Prototype cartons made for Iggesund Paperboard.
That final touch
For its new campaign aimed at the premium packaging industry, Iggesund turned to famed designer Uwe Melichar to make its message tangible.
THIS CONTENT IS ALSO AVAILABLE IN INSPIRE 58 2018
The packaging might be the last step of a product launch but it will be the customer’s first experience of your product – and thereby your best shot at awakening the right emotions in him or her. With its campaign “Your final touch is someone’s first ”Iggesund confirms the old saying that first impressions last. The campaign highlights the fact that Iggesund enables and enhances prestigious brand experiences, and was aptly rolled out at Luxe Pack in Monaco in October 2017. The campaign
will last at least throughout this year. On board for the ride is Uwe Melichar, a packaging expert and designer at the German branding agency FACTOR.
The agency has been developing,renewing and maintaining brands since 1993 and its client list includes Adidas and Disney. Melichar and his Hamburg-based team have created three innovative prototype cartons for Iggesund using Invercote to showcase the countless possibilities of working with paperboard.
“It was an honour for us to be asked to do this project,” he explains.
“I’ve been working with Invercote for many years and it was fantastic to get such an open brief: Please surprise us with three prototype packaging designs that are in line with the campaign’s three ‘proof points’: the right white, superior durability and designer freedom. It was a great opportunity for us to show what we can do.”
What did the design process look like?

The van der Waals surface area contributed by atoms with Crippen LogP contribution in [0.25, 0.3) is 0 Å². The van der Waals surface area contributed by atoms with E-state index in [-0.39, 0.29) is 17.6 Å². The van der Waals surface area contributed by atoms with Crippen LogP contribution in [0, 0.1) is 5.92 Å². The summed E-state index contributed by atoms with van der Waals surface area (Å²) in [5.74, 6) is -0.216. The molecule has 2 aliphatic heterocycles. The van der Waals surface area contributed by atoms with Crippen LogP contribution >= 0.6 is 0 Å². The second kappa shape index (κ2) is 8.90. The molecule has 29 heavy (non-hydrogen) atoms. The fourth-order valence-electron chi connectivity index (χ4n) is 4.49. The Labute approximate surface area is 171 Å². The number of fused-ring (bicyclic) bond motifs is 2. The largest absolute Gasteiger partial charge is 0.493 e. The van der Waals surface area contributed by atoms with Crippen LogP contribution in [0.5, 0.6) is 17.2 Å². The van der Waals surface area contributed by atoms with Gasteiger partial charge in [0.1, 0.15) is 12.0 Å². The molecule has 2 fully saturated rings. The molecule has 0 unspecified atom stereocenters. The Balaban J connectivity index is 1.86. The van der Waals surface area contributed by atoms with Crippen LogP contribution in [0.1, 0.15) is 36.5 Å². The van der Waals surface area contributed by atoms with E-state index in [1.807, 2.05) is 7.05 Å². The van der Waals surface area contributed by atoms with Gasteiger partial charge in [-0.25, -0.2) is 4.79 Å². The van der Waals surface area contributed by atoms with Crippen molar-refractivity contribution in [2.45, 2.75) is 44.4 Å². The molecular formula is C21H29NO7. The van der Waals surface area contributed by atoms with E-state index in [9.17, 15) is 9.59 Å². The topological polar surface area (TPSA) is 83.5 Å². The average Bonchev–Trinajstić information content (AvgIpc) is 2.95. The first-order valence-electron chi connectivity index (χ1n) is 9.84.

“The schedule was tight. My young and hungry team and I met up, played around and started bending paperboard. There really is a freedom for the designer when working with Invercote. It allows a lot, it doesn’t break in the corners, and the surface is great. The inspiration for this project came mainly from architecture but also from fashion and furniture design. I’m proud of the result and the work we’ve done.”
The FACTOR head office in Hamburg.
Tell me about Factor – what do you do?
“We’re a branding agency based in Hamburg and Vienna. We were founded in 1993 and work with brand strategy all the way to the final product, be it digital or analogue. I am a graphic designer responsible for the packaging part of the business. I’ve been working with packaging for a while now and I love it.”
What’s so fun about it?
“Its 3D aspect has always fascinated me. And the fact that packaging is such a broad field. When I started university I wasn’t sure whether to study product or graphic design. I realised that packaging is somewhere in between. The structural aspect is very interesting. I love the challenge of coming up with something that both provides protection for the product and gives the end customer a delightful unboxing experience. It has a certain dramaturgy to it. We are focused on non-food packaging so I tell people that I’m working with ‘all you can’t eat’. Packaging is also a very important part of the branding eco-system.”
“Oh, so many things have changed. Things we never would have dreamed about just ten years ago are now possible."
— Uwe Melichar
Is it more important now with the advent of e-commerce?
“Oh yes! There are new ways of thinking. A packaging for e-commerce might not have the same demands as one that sits on a shelf. In a physical store you need a packaging with up to 20 languages – which makes life hard for me as a designer. With e-commerce you can avoid this because you know who your buyer is. The needs are definitely different.”